Even if you don’t like the taste of cilantroparsley, fennel or dill, always try grow lots of these culinary herb plants – they are cheap and easy to grow from seed, and make good companions for tomatoes. Allow some plants to flower – their clusters of numerous tiny flowers (called umbels) contain individual portions of sweet nectar for small beneficial insects. These fellow members of the carrot family of plants are also a host for the caterpillars of the beautiful black swallowtail butterfly:

Don't kill these caterpillars! They turn into beautiful butterflies. Give them their own patch of dill or parsley to eat, or relocate them to queen anne's lace or wild carrot plants.

Don’t kill these caterpillars! They turn into beautiful butterflies. Give them their own patch of dill or parsley to eat, or relocate them to queen anne’s lace or wild carrot plants.

The tiny white flowers of cilantro attract parasitic wasps and many other beneficials

The tiny white flowers of cilantro attract parasitic wasps and many other beneficials

Leave some areas of bare ground in the vicinity of your vegetable beds to provide nesting opportunities for squash bees (important pollinators of squash and cucumbers) and other native bees that excavate tiny tunnels in the ground to build their nests:

Not ant hills, but nesting sites under construction by a metallic-green digger bee. Photo by Beatriz Moisset.

Not ant hills, but nesting sites under construction by a metallic-green digger bee. Photo by Beatriz Moisset.

 

Hang wooden blocks for wood-nesting bees and beneficial insects near your gardens. Many native bees and insect predators use tunnels in old wood or tubular plant stems as a snug winter home for their offspring:

newfs beneficial insect nest box IMG_6759

Nesting block for bees and other insects – showing telltale signs of use by mason bees, grass-carrying wasps and other beneficial insects.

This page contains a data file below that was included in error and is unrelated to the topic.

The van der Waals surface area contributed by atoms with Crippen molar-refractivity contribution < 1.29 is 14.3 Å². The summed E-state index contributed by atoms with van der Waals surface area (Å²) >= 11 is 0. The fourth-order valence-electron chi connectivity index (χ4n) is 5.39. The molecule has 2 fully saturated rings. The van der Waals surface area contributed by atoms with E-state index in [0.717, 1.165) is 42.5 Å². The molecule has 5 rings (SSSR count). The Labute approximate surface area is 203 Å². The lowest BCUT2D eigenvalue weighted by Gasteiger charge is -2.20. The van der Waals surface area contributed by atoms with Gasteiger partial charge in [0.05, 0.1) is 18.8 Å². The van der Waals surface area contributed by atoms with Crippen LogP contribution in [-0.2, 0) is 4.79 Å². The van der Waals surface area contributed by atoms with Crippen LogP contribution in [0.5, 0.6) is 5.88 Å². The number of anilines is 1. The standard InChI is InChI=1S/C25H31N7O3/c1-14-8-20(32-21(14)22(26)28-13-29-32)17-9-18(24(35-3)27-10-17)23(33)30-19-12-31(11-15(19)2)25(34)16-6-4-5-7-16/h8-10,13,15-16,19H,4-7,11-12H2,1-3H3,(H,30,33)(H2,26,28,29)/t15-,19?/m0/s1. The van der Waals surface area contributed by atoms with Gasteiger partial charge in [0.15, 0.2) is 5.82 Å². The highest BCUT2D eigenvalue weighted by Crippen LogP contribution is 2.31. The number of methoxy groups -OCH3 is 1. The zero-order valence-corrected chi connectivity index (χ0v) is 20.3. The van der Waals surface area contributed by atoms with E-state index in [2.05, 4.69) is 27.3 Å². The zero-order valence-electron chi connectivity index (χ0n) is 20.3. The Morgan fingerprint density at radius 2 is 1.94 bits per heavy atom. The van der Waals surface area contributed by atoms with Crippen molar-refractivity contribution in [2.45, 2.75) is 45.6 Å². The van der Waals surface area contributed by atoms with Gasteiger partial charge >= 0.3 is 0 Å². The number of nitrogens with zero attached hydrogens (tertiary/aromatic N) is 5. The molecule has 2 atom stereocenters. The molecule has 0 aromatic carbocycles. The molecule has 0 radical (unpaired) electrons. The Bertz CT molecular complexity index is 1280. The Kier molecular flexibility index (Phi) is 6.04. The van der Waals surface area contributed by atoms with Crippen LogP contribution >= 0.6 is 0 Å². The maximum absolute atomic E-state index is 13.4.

bumble-bee-box-newfs

Bumble bees are crucial pollinators for many food plants such as tomatoes and blueberries. Although they do raise a communal hive, they are very gentle and won’t sting unless physically threatened. Give them lots of nectar plants (right through the season) and a place to nest near your gardens.

Problems with slugs? Slugs LOVE the moist conditions of well-mulched, well-watered vegetable gardens and can decimate plants in just a few nights of feeding. Bring in the toads – who hunt the soil at night for slugs, grubs and worms – by giving them a cool, damp place to spend their days:

Give slug-gobbling toads a "toad abode".

Give slug-gobbling toads a “toad abode”.

Feed the soil, not the plants! In other words, provide habitat for the soil food web, or the (mostly micro-biotic) wildlife that lives in the soil. Each year, amend your vegetable beds with compost, farm-animal manure, leaf mold, seaweed or fish-based fertilizer – whatever you can get your hands on locally:

Pests tend to attack stressed plants. Encourage healthy plants by amending your soil with good quality compost (above) and mulch well with organic materials to help retain soil moisture and build soil tilth.

Pests tend to attack stressed plants. Encourage healthy plants by amending your soil with good quality compost (above) and mulch well with organic materials to help retain soil moisture and build soil tilth.

Try to rotate your crops each year to stay ahead of pests. Many pests lay their eggs in and around their host plants – in the spring, when pests emerge, they won’t have such an easy time finding their favorite plants if they are growing elsewhere, and are more likely to be eaten by a predator if they have to travel in search of food. Another way of doing this (assuming you have the room) is to scatter a crop around your property instead of a single location or bed. If a pest infests one area, they may not reach them all.

These raised veggie beds on our small Massachusetts farm may look a tad weedy, but the surrounding plants attract so many beneficial insects and bird predators that pest damage is minimal. 

These raised veggie beds on our small Massachusetts farm may look a tad weedy, but the surrounding plants attract so many beneficial insects and bird predators that pest damage is minimal.

I hope this gives you some ideas of how to keep your vegetable gardens healthier for you, your children and pets, and the planet! Gardening with and for wildlife may mean your gardens might look a little messier than the “not a petal out of place, not a weed to be found” landscaping tradition, but free, natural pest control and the amazing array of predators and prey that will take up residence in your backyard? I hope you will agree, those are worth taking up a new beautiful wildlife gardening aesthetic

 NOTE: This is a reprint of my 24/Sep/2012 article “Can Vegetable Gardens be Wildlife-friendly” from Beautiful Wildlife Garden.